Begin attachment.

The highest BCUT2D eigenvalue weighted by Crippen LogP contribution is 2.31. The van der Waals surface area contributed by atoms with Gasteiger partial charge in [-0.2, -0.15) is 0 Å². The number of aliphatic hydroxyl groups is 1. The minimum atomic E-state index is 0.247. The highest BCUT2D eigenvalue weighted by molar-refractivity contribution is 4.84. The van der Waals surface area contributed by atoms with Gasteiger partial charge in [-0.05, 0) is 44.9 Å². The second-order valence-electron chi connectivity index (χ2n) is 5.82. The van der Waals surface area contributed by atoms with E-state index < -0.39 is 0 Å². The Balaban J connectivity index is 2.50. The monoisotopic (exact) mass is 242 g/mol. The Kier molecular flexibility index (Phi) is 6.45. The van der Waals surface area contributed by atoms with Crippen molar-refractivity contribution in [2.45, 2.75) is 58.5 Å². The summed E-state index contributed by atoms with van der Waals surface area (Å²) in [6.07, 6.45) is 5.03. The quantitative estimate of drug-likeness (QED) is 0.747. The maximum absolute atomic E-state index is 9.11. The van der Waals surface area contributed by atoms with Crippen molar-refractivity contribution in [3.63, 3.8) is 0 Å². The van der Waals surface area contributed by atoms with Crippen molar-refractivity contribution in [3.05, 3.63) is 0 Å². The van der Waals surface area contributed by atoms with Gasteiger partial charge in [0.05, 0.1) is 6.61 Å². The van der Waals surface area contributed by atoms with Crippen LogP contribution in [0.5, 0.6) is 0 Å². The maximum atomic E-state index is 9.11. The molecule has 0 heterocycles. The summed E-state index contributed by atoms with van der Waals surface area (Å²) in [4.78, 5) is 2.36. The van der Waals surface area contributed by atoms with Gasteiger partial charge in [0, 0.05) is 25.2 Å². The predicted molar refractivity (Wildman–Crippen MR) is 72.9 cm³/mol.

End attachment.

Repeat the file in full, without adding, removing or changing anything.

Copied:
The highest BCUT2D eigenvalue weighted by Crippen LogP contribution is 2.31. The van der Waals surface area contributed by atoms with Gasteiger partial charge in [-0.2, -0.15) is 0 Å². The number of aliphatic hydroxyl groups is 1. The minimum atomic E-state index is 0.247. The highest BCUT2D eigenvalue weighted by molar-refractivity contribution is 4.84. The van der Waals surface area contributed by atoms with Gasteiger partial charge in [-0.05, 0) is 44.9 Å². The second-order valence-electron chi connectivity index (χ2n) is 5.82. The van der Waals surface area contributed by atoms with E-state index < -0.39 is 0 Å². The Balaban J connectivity index is 2.50. The monoisotopic (exact) mass is 242 g/mol. The Kier molecular flexibility index (Phi) is 6.45. The van der Waals surface area contributed by atoms with Crippen molar-refractivity contribution in [2.45, 2.75) is 58.5 Å². The summed E-state index contributed by atoms with van der Waals surface area (Å²) in [6.07, 6.45) is 5.03. The quantitative estimate of drug-likeness (QED) is 0.747. The maximum absolute atomic E-state index is 9.11. The van der Waals surface area contributed by atoms with Crippen molar-refractivity contribution in [3.63, 3.8) is 0 Å². The van der Waals surface area contributed by atoms with Crippen molar-refractivity contribution in [3.05, 3.63) is 0 Å². The van der Waals surface area contributed by atoms with Gasteiger partial charge in [0.05, 0.1) is 6.61 Å². The van der Waals surface area contributed by atoms with Crippen LogP contribution in [0.5, 0.6) is 0 Å². The maximum atomic E-state index is 9.11. The molecule has 0 heterocycles. The summed E-state index contributed by atoms with van der Waals surface area (Å²) in [4.78, 5) is 2.36. The van der Waals surface area contributed by atoms with Gasteiger partial charge in [0, 0.05) is 25.2 Å². The predicted molar refractivity (Wildman–Crippen MR) is 72.9 cm³/mol.